• Vendors – Many multinational companies utilize only those vendors who have the necessary eco-friendly certifications in ISO standards. Hence in order to be a part of the globalized market it has become important for suppliers also to revamp their existing processes.

• Competition – When competitors like Coke advertised that their processes were water neutral, PepsiCo in order to outdo them modified their processes to become water positive. In today’s market unless a company innovates to change its SCM process to GSCM, it will be beaten by its competition.

The Conventional SCM method

Using Reverse Logistics to make the Supply Chain Green & Sustainable

Barriers for adopting GSCM

1. Lack of proper sustainability standards and government regulations

2. High initial investment for adopting waste disposal methods – In Sweden the consumers are often unwilling to bear the extra cost of a sustainable solution.

3. Improper alignment of long-term sustainability strategies of the company with its short term goals of profitability – For example in China due to cutthroat competition the providers of transportation cut corners to stay competitive

4. Lack of sufficient motivation on the part of the top management

5. Insufficient training about sustainable practices of Supply Chain

Implementation of Sustainable Strategies for Supply Chains

1. Existing Supply Chain Analysis: Most of the companies do not perform a LCA of their products or Process Cost Assessment to under the impact of their Supply Chain on the environment. They also need to identify their most important suppliers and the challenges they face.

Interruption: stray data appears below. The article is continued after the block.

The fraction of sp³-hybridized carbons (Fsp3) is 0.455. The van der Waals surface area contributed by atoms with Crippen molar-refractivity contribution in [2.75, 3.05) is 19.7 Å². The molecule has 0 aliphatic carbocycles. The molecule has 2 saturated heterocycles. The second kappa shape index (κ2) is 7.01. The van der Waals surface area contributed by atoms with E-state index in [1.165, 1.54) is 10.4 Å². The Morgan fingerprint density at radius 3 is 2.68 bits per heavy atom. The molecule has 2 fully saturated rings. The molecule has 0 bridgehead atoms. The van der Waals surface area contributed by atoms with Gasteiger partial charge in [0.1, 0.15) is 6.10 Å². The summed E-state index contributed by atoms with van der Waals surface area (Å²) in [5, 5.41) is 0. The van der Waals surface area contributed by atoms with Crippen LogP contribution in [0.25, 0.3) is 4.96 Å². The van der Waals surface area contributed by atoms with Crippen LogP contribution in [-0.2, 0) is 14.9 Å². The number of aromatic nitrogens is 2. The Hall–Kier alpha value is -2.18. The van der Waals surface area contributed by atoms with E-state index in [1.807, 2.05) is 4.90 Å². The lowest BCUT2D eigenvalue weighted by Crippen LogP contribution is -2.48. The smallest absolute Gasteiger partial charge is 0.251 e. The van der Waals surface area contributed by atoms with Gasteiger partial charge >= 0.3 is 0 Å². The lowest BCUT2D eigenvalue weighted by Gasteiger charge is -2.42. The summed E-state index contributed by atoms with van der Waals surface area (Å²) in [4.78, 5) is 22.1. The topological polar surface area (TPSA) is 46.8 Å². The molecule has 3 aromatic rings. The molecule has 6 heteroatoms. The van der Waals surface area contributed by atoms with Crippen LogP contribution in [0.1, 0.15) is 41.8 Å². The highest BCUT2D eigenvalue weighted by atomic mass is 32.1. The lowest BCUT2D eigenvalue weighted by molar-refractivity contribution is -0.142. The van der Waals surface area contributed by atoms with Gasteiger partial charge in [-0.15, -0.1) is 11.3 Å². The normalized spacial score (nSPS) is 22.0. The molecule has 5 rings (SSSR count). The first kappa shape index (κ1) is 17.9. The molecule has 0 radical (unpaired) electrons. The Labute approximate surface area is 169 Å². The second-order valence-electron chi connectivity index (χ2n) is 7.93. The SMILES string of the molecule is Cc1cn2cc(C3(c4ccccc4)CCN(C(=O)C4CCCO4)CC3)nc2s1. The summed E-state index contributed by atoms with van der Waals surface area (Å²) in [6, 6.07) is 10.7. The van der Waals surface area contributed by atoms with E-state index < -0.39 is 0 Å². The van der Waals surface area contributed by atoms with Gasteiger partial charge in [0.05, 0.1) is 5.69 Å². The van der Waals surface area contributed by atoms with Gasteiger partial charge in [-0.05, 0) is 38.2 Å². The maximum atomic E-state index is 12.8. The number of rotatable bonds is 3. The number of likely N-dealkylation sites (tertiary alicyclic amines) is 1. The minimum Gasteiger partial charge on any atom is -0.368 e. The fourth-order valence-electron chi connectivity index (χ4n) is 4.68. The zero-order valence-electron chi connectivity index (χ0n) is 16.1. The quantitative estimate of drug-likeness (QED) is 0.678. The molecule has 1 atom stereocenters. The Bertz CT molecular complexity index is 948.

2. Convey targets: The suppliers must be made aware of the expectations and the code of conduct that the firm expects them to abide by in environmental issues. The same can be then conveyed to the customers and the value chain of the company can be then re-organized accordingly.

3. Benchmarking suppliers: A benchmarking exercise can be done to understand the level of compliance of the existing suppliers. Many retailers and major brands collect information from suppliers in the form of surveys or questionnaires. They are then benchmarked on crucial aspects like waste treatment & generation, water usage, recycling of materials etc. After benchmarking is done, feedback can be given to them to focus on the areas on which they need to improve.

4. Training and Skill building – To bridge the gap between existing and target Sustainable practices, companies need to invest in the training programs of the suppliers. In 2006, HP conducted 22 such training programs in 12 countries.

5. Conducting Periodic Audits – After measuring the supplier’s performance initially, periodically evaluations can be conducted. Based on these evaluations, feedback is given to the suppliers. Incentives can also be provided to the suppliers to in order to coerce them to comply more with the green recommendations. There are also certain standard indexes which are used to conduct these audits like Higg Index.

6. Peer Collaboration – Many a times in order to complete the closed loop systems, industries need to collaborate among themselves. For example Power generation and Cement Industries used to work together to handle the problem of waste management of fly ash, thus helping the Power companies implement Sustainable SCM practices.

This article has been authored by Swagato Sarkar & Ashmita Bose from XLRI, IIM RANCHI